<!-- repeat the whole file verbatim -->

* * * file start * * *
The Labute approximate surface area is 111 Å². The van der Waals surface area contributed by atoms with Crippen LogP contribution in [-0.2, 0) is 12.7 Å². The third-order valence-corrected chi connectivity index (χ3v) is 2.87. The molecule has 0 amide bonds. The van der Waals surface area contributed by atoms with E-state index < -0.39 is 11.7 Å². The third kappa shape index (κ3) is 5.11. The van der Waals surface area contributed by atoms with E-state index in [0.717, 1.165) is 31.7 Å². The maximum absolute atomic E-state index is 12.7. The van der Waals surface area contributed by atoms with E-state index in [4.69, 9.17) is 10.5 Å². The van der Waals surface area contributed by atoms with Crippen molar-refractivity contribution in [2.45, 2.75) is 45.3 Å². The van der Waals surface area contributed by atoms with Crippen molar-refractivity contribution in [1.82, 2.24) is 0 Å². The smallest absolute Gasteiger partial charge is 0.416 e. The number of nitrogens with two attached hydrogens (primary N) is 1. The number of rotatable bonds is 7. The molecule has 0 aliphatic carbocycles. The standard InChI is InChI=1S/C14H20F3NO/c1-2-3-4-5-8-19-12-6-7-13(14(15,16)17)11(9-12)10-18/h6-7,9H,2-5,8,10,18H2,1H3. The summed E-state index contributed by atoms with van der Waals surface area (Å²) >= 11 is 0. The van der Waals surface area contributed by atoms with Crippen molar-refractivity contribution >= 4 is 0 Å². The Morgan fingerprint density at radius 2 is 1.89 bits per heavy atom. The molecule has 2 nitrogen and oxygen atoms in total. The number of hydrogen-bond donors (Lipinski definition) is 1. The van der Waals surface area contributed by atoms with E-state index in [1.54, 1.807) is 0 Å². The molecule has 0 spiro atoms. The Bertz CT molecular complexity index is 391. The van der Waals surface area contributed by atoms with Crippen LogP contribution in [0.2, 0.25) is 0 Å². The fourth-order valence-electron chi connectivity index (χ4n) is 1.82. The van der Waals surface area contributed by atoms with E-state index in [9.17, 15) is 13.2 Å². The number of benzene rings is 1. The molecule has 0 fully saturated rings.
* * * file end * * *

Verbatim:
The Labute approximate surface area is 111 Å². The van der Waals surface area contributed by atoms with Crippen LogP contribution in [-0.2, 0) is 12.7 Å². The third-order valence-corrected chi connectivity index (χ3v) is 2.87. The molecule has 0 amide bonds. The van der Waals surface area contributed by atoms with E-state index < -0.39 is 11.7 Å². The third kappa shape index (κ3) is 5.11. The van der Waals surface area contributed by atoms with E-state index in [0.717, 1.165) is 31.7 Å². The maximum absolute atomic E-state index is 12.7. The van der Waals surface area contributed by atoms with E-state index in [4.69, 9.17) is 10.5 Å². The van der Waals surface area contributed by atoms with Crippen molar-refractivity contribution in [2.45, 2.75) is 45.3 Å². The van der Waals surface area contributed by atoms with Crippen molar-refractivity contribution in [1.82, 2.24) is 0 Å². The smallest absolute Gasteiger partial charge is 0.416 e. The number of nitrogens with two attached hydrogens (primary N) is 1. The number of rotatable bonds is 7. The molecule has 0 aliphatic carbocycles. The standard InChI is InChI=1S/C14H20F3NO/c1-2-3-4-5-8-19-12-6-7-13(14(15,16)17)11(9-12)10-18/h6-7,9H,2-5,8,10,18H2,1H3. The summed E-state index contributed by atoms with van der Waals surface area (Å²) >= 11 is 0. The van der Waals surface area contributed by atoms with Crippen molar-refractivity contribution >= 4 is 0 Å². The Morgan fingerprint density at radius 2 is 1.89 bits per heavy atom. The molecule has 2 nitrogen and oxygen atoms in total. The number of hydrogen-bond donors (Lipinski definition) is 1. The van der Waals surface area contributed by atoms with E-state index in [1.54, 1.807) is 0 Å². The molecule has 0 spiro atoms. The Bertz CT molecular complexity index is 391. The van der Waals surface area contributed by atoms with Crippen LogP contribution in [0.2, 0.25) is 0 Å². The fourth-order valence-electron chi connectivity index (χ4n) is 1.82. The van der Waals surface area contributed by atoms with E-state index in [9.17, 15) is 13.2 Å². The number of benzene rings is 1. The molecule has 0 fully saturated rings.